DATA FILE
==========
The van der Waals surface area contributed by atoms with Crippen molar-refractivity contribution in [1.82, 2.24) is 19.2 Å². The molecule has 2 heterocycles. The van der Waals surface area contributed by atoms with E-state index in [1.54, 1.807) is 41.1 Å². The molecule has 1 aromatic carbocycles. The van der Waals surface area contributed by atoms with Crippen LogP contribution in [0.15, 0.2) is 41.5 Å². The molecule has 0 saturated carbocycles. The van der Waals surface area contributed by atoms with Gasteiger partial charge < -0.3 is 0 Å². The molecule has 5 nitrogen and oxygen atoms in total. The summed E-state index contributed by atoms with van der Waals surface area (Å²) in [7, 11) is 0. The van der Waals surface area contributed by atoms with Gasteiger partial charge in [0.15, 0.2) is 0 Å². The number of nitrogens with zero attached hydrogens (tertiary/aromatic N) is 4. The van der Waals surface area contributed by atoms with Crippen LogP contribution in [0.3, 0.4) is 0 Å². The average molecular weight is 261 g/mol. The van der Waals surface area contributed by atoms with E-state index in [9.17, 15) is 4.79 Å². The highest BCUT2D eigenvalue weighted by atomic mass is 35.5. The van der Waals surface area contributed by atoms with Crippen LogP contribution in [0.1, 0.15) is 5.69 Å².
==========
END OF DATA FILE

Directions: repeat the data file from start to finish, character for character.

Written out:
The van der Waals surface area contributed by atoms with Crippen molar-refractivity contribution in [1.82, 2.24) is 19.2 Å². The molecule has 2 heterocycles. The van der Waals surface area contributed by atoms with E-state index in [1.54, 1.807) is 41.1 Å². The molecule has 1 aromatic carbocycles. The van der Waals surface area contributed by atoms with Crippen LogP contribution in [0.15, 0.2) is 41.5 Å². The molecule has 0 saturated carbocycles. The van der Waals surface area contributed by atoms with Gasteiger partial charge < -0.3 is 0 Å². The molecule has 5 nitrogen and oxygen atoms in total. The summed E-state index contributed by atoms with van der Waals surface area (Å²) in [7, 11) is 0. The van der Waals surface area contributed by atoms with Gasteiger partial charge in [0.15, 0.2) is 0 Å². The number of nitrogens with zero attached hydrogens (tertiary/aromatic N) is 4. The van der Waals surface area contributed by atoms with Crippen LogP contribution in [0.3, 0.4) is 0 Å². The average molecular weight is 261 g/mol. The van der Waals surface area contributed by atoms with E-state index in [9.17, 15) is 4.79 Å². The highest BCUT2D eigenvalue weighted by atomic mass is 35.5. The van der Waals surface area contributed by atoms with Crippen LogP contribution in [0.1, 0.15) is 5.69 Å².